Skilled and complex androids were possible, so why not create one using Dayna as a model. Avon and Blake had once reminisced about an android of Avalon which had been planted aboard Liberator that had even fooled people who knew her slightly, discussing the Cause without revealing itself. If true, why not design a Dayna-personality capable of reacting to the crew that was Dayna in all but the physical. Avon had done some basic programming on the Avalon android without much lead time. How much better could Jabberwocky and Orac do with their combined resources?

      A part of Jabberwocky liked the result; it filled a hollow place in his 'heart'. But it reminded him of what was gone in much the same way that contemplating his son did. Jabberwocky had adjusted to his present state, but there were still difficult times. Seeing 'Dayna' like this reminded him of another loss, a permanent one. Dayna was dead. The program was just that. Jabberwocky had far more; he lived, though in a different form. His reactions were really his, and though his personality had changed in the process, the man that he had once been remained beneath the powerful ship's computer. What he and Orac had created was just a substitute, no matter how real it seemed.

      There was a commotion on the flight deck as Soolin and their ship's doctor, Hugh Tiver arrived. They must have been prowling about the base marketplace that dominated Ryalon City, for Soolin had a new gun to display that she had bought there. Avon was interested and they bent over it to study its function.

      Dayna would have liked it, mused Jabberwocky, wondering if he should call the program up and tell 'her' about it. The Dayna program was stronger than he had expected. He was half afraid that one day it would pop up on the main screen and start talking to the crew.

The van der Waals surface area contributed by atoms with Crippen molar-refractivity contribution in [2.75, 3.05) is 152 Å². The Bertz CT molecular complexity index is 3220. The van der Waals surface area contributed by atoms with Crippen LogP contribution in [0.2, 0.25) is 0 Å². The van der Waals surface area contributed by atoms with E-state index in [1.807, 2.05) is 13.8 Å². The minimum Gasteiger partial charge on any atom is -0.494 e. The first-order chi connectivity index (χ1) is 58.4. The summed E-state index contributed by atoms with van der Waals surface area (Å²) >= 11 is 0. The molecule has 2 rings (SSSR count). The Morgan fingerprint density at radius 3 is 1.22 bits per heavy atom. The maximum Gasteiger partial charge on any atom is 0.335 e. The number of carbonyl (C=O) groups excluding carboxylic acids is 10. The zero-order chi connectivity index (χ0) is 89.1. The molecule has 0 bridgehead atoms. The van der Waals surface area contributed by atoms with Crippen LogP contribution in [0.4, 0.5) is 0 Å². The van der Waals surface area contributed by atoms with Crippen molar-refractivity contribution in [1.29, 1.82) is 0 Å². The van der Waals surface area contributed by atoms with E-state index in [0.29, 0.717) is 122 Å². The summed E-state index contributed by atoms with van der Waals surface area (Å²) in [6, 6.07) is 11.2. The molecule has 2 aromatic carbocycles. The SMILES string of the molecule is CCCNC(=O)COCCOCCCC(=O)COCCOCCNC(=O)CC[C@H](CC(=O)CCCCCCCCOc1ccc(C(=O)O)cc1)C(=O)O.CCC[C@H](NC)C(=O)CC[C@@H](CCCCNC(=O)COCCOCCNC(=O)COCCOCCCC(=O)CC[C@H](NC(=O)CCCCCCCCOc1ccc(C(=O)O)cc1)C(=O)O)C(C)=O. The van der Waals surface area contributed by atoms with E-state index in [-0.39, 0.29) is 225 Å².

Jabberwocky couldn't bring himself to dump it. It would be like killing Dayna all over again. So he joined in the conversation and tried to turn his thoughts away from it all. One of the faults of his design was that it was impossible to shove unwanted ideas and thoughts into the subconscious mind. He could select what he wished to focus on, but the rest of it didn't go away. He could screen it out for purposes of ship functions, but he couldn't forget.

      //You seem sad.// Tarrant, his link mate was with Blake on the target range at headquarters, but the bond between them was strong enough to transcend the distance. //Should I return to the ship?//

      //No. I'm just remembering something,// Jabberwocky replied. //It's all right, Del.//

      Sensing Tarrant's doubt, he suspected he would return earlier than planned, but not even to his partner could he reveal this secret.


      ...Strange... It was strange. Something had happened, something she didn't understand. She couldn't think clearly, could get no sense of herself. She remembered conversations with Jabberwocky, with Orac, but none of the others, and she wondered why no one came to talk to her. She'd heard Vila once, but it had faded away.